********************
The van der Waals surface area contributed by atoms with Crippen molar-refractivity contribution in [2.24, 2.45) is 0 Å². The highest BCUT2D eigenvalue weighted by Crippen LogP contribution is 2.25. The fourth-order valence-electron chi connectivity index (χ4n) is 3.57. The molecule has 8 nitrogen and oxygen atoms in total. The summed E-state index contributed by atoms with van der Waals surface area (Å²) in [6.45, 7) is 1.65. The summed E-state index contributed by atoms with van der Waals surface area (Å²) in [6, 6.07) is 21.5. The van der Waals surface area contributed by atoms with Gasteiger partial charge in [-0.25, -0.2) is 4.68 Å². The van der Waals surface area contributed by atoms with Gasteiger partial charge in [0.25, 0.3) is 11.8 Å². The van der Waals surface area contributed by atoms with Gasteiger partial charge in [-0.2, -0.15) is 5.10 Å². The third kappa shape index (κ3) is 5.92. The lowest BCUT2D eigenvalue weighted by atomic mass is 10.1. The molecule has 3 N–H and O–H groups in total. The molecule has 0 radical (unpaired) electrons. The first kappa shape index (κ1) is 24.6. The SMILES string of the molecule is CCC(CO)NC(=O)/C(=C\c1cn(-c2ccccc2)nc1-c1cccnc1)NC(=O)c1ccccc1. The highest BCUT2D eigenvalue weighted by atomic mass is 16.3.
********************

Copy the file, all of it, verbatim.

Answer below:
The van der Waals surface area contributed by atoms with Crippen molar-refractivity contribution in [2.24, 2.45) is 0 Å². The highest BCUT2D eigenvalue weighted by Crippen LogP contribution is 2.25. The fourth-order valence-electron chi connectivity index (χ4n) is 3.57. The molecule has 8 nitrogen and oxygen atoms in total. The summed E-state index contributed by atoms with van der Waals surface area (Å²) in [6.45, 7) is 1.65. The summed E-state index contributed by atoms with van der Waals surface area (Å²) in [6, 6.07) is 21.5. The van der Waals surface area contributed by atoms with Gasteiger partial charge in [-0.25, -0.2) is 4.68 Å². The van der Waals surface area contributed by atoms with Gasteiger partial charge in [0.25, 0.3) is 11.8 Å². The van der Waals surface area contributed by atoms with Gasteiger partial charge in [-0.2, -0.15) is 5.10 Å². The third kappa shape index (κ3) is 5.92. The lowest BCUT2D eigenvalue weighted by atomic mass is 10.1. The molecule has 3 N–H and O–H groups in total. The molecule has 0 radical (unpaired) electrons. The first kappa shape index (κ1) is 24.6. The SMILES string of the molecule is CCC(CO)NC(=O)/C(=C\c1cn(-c2ccccc2)nc1-c1cccnc1)NC(=O)c1ccccc1. The highest BCUT2D eigenvalue weighted by atomic mass is 16.3.